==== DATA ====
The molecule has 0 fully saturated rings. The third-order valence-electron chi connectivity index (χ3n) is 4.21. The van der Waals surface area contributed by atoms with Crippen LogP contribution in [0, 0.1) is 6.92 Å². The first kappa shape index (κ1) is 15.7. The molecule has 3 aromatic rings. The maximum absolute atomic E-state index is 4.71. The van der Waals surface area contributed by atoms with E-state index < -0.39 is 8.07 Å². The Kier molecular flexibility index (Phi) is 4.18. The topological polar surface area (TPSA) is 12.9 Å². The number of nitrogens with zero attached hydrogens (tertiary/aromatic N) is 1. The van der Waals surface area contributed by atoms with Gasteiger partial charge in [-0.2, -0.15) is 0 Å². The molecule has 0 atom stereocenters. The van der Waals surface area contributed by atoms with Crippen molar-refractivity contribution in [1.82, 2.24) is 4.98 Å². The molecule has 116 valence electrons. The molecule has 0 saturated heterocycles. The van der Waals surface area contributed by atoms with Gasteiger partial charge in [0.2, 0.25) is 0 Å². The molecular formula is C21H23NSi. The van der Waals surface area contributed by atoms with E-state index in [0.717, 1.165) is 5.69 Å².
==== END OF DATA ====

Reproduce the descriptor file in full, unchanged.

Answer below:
The molecule has 0 fully saturated rings. The third-order valence-electron chi connectivity index (χ3n) is 4.21. The van der Waals surface area contributed by atoms with Crippen LogP contribution in [0, 0.1) is 6.92 Å². The first kappa shape index (κ1) is 15.7. The molecule has 3 aromatic rings. The maximum absolute atomic E-state index is 4.71. The van der Waals surface area contributed by atoms with E-state index < -0.39 is 8.07 Å². The Kier molecular flexibility index (Phi) is 4.18. The topological polar surface area (TPSA) is 12.9 Å². The number of nitrogens with zero attached hydrogens (tertiary/aromatic N) is 1. The van der Waals surface area contributed by atoms with Gasteiger partial charge in [-0.2, -0.15) is 0 Å². The molecule has 0 atom stereocenters. The van der Waals surface area contributed by atoms with Crippen molar-refractivity contribution in [1.82, 2.24) is 4.98 Å². The molecule has 116 valence electrons. The molecule has 0 saturated heterocycles. The van der Waals surface area contributed by atoms with Gasteiger partial charge in [0.2, 0.25) is 0 Å². The molecular formula is C21H23NSi. The van der Waals surface area contributed by atoms with E-state index in [0.717, 1.165) is 5.69 Å².